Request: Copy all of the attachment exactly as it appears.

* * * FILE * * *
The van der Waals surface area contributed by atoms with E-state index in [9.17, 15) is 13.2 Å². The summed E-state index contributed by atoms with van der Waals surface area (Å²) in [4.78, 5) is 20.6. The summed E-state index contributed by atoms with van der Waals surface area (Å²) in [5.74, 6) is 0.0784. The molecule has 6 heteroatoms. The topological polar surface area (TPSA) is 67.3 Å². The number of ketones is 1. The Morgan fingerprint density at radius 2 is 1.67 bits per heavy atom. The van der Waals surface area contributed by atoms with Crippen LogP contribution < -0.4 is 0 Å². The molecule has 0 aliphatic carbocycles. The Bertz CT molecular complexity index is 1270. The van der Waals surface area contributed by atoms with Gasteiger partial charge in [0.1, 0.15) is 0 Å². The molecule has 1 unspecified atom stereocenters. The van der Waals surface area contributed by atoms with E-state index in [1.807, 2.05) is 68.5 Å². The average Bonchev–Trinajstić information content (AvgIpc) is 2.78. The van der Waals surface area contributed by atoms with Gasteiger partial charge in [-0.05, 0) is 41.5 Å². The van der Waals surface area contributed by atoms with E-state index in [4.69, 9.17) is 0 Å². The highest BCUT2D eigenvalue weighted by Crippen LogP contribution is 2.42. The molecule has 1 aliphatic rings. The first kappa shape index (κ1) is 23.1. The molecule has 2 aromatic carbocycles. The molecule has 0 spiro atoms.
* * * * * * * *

The van der Waals surface area contributed by atoms with E-state index in [9.17, 15) is 13.2 Å². The summed E-state index contributed by atoms with van der Waals surface area (Å²) in [4.78, 5) is 20.6. The summed E-state index contributed by atoms with van der Waals surface area (Å²) in [5.74, 6) is 0.0784. The molecule has 6 heteroatoms. The topological polar surface area (TPSA) is 67.3 Å². The number of ketones is 1. The Morgan fingerprint density at radius 2 is 1.67 bits per heavy atom. The van der Waals surface area contributed by atoms with Crippen LogP contribution < -0.4 is 0 Å². The molecule has 0 aliphatic carbocycles. The Bertz CT molecular complexity index is 1270. The van der Waals surface area contributed by atoms with Gasteiger partial charge in [0.1, 0.15) is 0 Å². The molecule has 1 unspecified atom stereocenters. The van der Waals surface area contributed by atoms with E-state index in [1.807, 2.05) is 68.5 Å². The average Bonchev–Trinajstić information content (AvgIpc) is 2.78. The van der Waals surface area contributed by atoms with Gasteiger partial charge in [-0.05, 0) is 41.5 Å². The van der Waals surface area contributed by atoms with E-state index in [4.69, 9.17) is 0 Å². The highest BCUT2D eigenvalue weighted by Crippen LogP contribution is 2.42. The molecule has 1 aliphatic rings. The first kappa shape index (κ1) is 23.1. The molecule has 2 aromatic carbocycles. The molecule has 0 spiro atoms.